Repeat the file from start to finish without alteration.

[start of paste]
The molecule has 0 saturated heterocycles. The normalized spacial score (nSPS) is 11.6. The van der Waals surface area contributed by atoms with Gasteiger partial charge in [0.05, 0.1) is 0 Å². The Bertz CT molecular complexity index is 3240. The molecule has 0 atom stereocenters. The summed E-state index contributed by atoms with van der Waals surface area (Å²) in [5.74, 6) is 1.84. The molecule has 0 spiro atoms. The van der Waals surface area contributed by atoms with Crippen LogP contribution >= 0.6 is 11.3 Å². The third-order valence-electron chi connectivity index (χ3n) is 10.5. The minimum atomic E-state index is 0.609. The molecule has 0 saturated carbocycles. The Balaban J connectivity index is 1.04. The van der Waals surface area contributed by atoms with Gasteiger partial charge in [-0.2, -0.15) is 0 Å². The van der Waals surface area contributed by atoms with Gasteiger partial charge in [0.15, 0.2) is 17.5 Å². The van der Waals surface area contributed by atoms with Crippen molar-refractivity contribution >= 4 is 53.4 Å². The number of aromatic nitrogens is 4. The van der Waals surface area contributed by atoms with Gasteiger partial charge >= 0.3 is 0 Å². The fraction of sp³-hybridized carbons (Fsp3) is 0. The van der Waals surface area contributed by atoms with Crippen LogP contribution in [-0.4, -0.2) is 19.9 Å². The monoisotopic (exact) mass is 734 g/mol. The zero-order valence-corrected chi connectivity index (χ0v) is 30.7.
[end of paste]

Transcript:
The molecule has 0 saturated heterocycles. The normalized spacial score (nSPS) is 11.6. The van der Waals surface area contributed by atoms with Gasteiger partial charge in [0.05, 0.1) is 0 Å². The Bertz CT molecular complexity index is 3240. The molecule has 0 atom stereocenters. The summed E-state index contributed by atoms with van der Waals surface area (Å²) in [5.74, 6) is 1.84. The molecule has 0 spiro atoms. The van der Waals surface area contributed by atoms with Crippen LogP contribution >= 0.6 is 11.3 Å². The third-order valence-electron chi connectivity index (χ3n) is 10.5. The minimum atomic E-state index is 0.609. The molecule has 0 saturated carbocycles. The Balaban J connectivity index is 1.04. The van der Waals surface area contributed by atoms with Gasteiger partial charge in [-0.2, -0.15) is 0 Å². The van der Waals surface area contributed by atoms with Gasteiger partial charge in [0.15, 0.2) is 17.5 Å². The van der Waals surface area contributed by atoms with Crippen molar-refractivity contribution >= 4 is 53.4 Å². The number of aromatic nitrogens is 4. The van der Waals surface area contributed by atoms with Gasteiger partial charge >= 0.3 is 0 Å². The fraction of sp³-hybridized carbons (Fsp3) is 0. The van der Waals surface area contributed by atoms with Crippen LogP contribution in [-0.4, -0.2) is 19.9 Å². The monoisotopic (exact) mass is 734 g/mol. The zero-order valence-corrected chi connectivity index (χ0v) is 30.7.